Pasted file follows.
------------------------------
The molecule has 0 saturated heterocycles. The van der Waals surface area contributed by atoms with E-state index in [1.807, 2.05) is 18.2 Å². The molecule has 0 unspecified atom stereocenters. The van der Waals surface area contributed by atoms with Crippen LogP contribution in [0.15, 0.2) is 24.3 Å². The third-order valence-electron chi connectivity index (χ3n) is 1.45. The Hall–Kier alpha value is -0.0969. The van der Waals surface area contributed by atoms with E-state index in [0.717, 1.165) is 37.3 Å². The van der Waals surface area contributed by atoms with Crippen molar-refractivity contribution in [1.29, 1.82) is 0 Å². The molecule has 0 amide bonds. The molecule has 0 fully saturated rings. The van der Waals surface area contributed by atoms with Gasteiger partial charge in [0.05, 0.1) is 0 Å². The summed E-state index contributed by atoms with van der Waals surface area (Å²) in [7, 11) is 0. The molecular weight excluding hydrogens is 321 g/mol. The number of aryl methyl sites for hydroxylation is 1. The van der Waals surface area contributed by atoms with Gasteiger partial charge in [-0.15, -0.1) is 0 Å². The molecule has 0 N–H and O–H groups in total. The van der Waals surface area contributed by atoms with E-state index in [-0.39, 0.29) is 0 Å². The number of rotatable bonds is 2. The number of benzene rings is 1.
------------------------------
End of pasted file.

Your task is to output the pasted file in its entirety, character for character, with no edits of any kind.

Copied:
The molecule has 0 saturated heterocycles. The van der Waals surface area contributed by atoms with E-state index in [1.807, 2.05) is 18.2 Å². The molecule has 0 unspecified atom stereocenters. The van der Waals surface area contributed by atoms with Crippen LogP contribution in [0.15, 0.2) is 24.3 Å². The third-order valence-electron chi connectivity index (χ3n) is 1.45. The Hall–Kier alpha value is -0.0969. The van der Waals surface area contributed by atoms with E-state index in [0.717, 1.165) is 37.3 Å². The van der Waals surface area contributed by atoms with Crippen molar-refractivity contribution in [1.29, 1.82) is 0 Å². The molecule has 0 amide bonds. The molecule has 0 fully saturated rings. The van der Waals surface area contributed by atoms with Gasteiger partial charge in [0.05, 0.1) is 0 Å². The summed E-state index contributed by atoms with van der Waals surface area (Å²) in [7, 11) is 0. The molecular weight excluding hydrogens is 321 g/mol. The number of aryl methyl sites for hydroxylation is 1. The van der Waals surface area contributed by atoms with Gasteiger partial charge in [-0.15, -0.1) is 0 Å². The molecule has 0 N–H and O–H groups in total. The van der Waals surface area contributed by atoms with E-state index in [-0.39, 0.29) is 0 Å². The number of rotatable bonds is 2. The number of benzene rings is 1.